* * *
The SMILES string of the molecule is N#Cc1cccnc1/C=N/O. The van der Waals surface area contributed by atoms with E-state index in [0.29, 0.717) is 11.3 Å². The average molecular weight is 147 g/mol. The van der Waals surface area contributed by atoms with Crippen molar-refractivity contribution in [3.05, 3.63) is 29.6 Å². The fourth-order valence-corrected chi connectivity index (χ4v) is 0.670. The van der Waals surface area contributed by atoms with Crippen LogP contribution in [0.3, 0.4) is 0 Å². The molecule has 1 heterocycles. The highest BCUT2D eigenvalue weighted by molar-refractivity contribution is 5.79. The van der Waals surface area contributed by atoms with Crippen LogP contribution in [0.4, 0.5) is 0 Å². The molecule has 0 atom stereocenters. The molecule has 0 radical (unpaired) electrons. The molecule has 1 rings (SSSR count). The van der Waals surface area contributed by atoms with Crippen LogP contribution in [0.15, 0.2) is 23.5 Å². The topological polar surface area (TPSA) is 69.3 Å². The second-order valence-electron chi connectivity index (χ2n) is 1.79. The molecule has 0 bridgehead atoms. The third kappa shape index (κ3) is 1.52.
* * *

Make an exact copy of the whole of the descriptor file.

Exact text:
The SMILES string of the molecule is N#Cc1cccnc1/C=N/O. The van der Waals surface area contributed by atoms with E-state index in [0.29, 0.717) is 11.3 Å². The average molecular weight is 147 g/mol. The van der Waals surface area contributed by atoms with Crippen molar-refractivity contribution in [3.05, 3.63) is 29.6 Å². The fourth-order valence-corrected chi connectivity index (χ4v) is 0.670. The van der Waals surface area contributed by atoms with Crippen LogP contribution in [0.3, 0.4) is 0 Å². The molecule has 1 heterocycles. The highest BCUT2D eigenvalue weighted by molar-refractivity contribution is 5.79. The van der Waals surface area contributed by atoms with Crippen LogP contribution in [0.4, 0.5) is 0 Å². The molecule has 0 atom stereocenters. The molecule has 0 radical (unpaired) electrons. The molecule has 1 rings (SSSR count). The van der Waals surface area contributed by atoms with Crippen LogP contribution in [0.15, 0.2) is 23.5 Å². The topological polar surface area (TPSA) is 69.3 Å². The second-order valence-electron chi connectivity index (χ2n) is 1.79. The molecule has 0 bridgehead atoms. The third kappa shape index (κ3) is 1.52.